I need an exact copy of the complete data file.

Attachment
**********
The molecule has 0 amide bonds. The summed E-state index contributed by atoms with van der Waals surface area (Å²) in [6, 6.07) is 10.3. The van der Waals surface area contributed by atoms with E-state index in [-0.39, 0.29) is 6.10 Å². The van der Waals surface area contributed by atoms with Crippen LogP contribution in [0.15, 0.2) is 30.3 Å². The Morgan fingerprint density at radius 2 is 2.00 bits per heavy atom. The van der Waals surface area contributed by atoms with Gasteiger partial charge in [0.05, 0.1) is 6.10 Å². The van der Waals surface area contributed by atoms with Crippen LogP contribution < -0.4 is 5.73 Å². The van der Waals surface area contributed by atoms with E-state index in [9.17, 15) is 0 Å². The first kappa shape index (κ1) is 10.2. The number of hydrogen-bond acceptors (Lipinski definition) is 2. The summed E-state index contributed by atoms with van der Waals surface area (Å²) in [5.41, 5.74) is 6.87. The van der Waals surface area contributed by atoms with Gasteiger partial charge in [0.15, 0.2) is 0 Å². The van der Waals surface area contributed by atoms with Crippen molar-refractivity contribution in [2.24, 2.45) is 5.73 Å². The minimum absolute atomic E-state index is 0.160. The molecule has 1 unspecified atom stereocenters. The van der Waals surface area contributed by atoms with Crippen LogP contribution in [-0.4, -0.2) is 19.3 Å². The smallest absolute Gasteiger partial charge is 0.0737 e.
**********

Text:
The molecule has 0 amide bonds. The summed E-state index contributed by atoms with van der Waals surface area (Å²) in [6, 6.07) is 10.3. The van der Waals surface area contributed by atoms with E-state index in [-0.39, 0.29) is 6.10 Å². The van der Waals surface area contributed by atoms with Crippen LogP contribution in [0.15, 0.2) is 30.3 Å². The Morgan fingerprint density at radius 2 is 2.00 bits per heavy atom. The van der Waals surface area contributed by atoms with Gasteiger partial charge in [0.05, 0.1) is 6.10 Å². The van der Waals surface area contributed by atoms with Crippen LogP contribution < -0.4 is 5.73 Å². The van der Waals surface area contributed by atoms with E-state index in [9.17, 15) is 0 Å². The first kappa shape index (κ1) is 10.2. The number of hydrogen-bond acceptors (Lipinski definition) is 2. The summed E-state index contributed by atoms with van der Waals surface area (Å²) in [5.41, 5.74) is 6.87. The van der Waals surface area contributed by atoms with Gasteiger partial charge in [0.15, 0.2) is 0 Å². The van der Waals surface area contributed by atoms with Crippen molar-refractivity contribution in [2.24, 2.45) is 5.73 Å². The minimum absolute atomic E-state index is 0.160. The molecule has 1 unspecified atom stereocenters. The van der Waals surface area contributed by atoms with Crippen LogP contribution in [-0.4, -0.2) is 19.3 Å². The smallest absolute Gasteiger partial charge is 0.0737 e.